Revised October 1, 2020 / original: Jan 25, 2019
Recently, Collibra organized a seminar in Paris for analysts from firms such as Gartner and Forrester, and data managers from the financial, retail, transportation, and logistics industries to discuss the role of data in digital business transformation.
Digital business transformation remains a central initiative that relies on data. Initially, data functions were focused on regulatory compliance, however, many executive teams now want to see continued innovation and results from the Chief Data Officer that generate value and growth for the company.
What is business transformation?
Business transformation at its core refers to how an organization reshapes its model or operations in order to address new business challenges and opportunities. New competitors, product releases, technological advancements, regulations, and more are causing business needs and requirements to alter. Consequently, businesses also need to alter the ways they function.
What are the types of business transformation
Organizations can take different routes for business transformation. There is no one size fits all approach, nor are these approaches mutually exclusive, but most transformation projects can funnel up to one, two or all three of these types:
- Organizational transformation consists of remodeling a company’s culture or structure in order to address challenges and unlock new opportunities. Organizational transformation might include restructuring a team’s roles and hierarchies or rebuilding a corporate culture.
- Operational transformation focuses on upgrading the way a business operates to improve productivity. A common example of operational transformation is an engineering team adopting the agile methodology. When data teams lead operational transformations, they often implement new workflows, policies and standards.
- Technological transformation involves the use of technology to unlock new opportunities. The paradigm of technological transformation is digital transformation, which leverages digital technologies and data to meet business objectives.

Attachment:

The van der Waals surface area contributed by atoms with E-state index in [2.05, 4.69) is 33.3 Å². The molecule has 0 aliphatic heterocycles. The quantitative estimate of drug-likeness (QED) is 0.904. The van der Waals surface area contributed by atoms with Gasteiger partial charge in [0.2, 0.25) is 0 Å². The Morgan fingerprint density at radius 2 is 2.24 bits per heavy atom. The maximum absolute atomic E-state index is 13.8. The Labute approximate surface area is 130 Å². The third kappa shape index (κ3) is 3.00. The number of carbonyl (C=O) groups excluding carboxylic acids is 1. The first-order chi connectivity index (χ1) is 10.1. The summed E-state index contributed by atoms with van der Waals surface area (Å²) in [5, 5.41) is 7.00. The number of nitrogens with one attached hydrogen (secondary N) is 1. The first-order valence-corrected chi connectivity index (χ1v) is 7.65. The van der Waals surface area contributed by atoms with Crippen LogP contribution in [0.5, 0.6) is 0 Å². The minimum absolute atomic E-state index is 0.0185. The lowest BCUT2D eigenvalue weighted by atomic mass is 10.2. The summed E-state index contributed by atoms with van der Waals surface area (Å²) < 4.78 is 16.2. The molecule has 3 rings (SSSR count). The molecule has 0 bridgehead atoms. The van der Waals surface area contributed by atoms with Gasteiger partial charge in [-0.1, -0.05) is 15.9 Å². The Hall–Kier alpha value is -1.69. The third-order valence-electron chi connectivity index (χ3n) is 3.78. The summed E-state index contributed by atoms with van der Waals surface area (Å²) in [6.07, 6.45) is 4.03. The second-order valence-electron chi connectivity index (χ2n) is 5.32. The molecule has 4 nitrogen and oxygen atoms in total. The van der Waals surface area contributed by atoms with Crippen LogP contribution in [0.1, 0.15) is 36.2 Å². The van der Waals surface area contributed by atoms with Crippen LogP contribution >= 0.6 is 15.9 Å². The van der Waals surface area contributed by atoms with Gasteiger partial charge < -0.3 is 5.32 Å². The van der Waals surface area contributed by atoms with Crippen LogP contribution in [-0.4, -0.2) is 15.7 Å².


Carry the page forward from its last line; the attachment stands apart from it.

Transformation is important to a business
Organizations choose to undergo a transformation for a number of reasons, but they always funnel up to a strategic imperative, usually revolving around:
- Increasing revenue or market share
- Improving customer satisfaction and retention
- Reducing costs
- Enhancing productivity
To stay afloat and lead in today’s ever changing markets, organizations need to transform how they operate. Data needs to be at the center of any business transformation program. The most successful and innovative companies have data governance as the foundation to their business transformation initiatives.
The future of business transformation
Henry Peyret, Principal Analyst for Forrester who presented at the seminar, proposed an analysis of the role of data governance in the digital transformation of companies.
What Forrester describes as “Data Governance 2.0” goes beyond the customer-centric model and regulatory constraints. This future form of data governance is shifting towards a model in which end customers form their own ecosystem centered around their own values. Customers are no longer only consumers of data, but they contribute through platforms and social networks as well.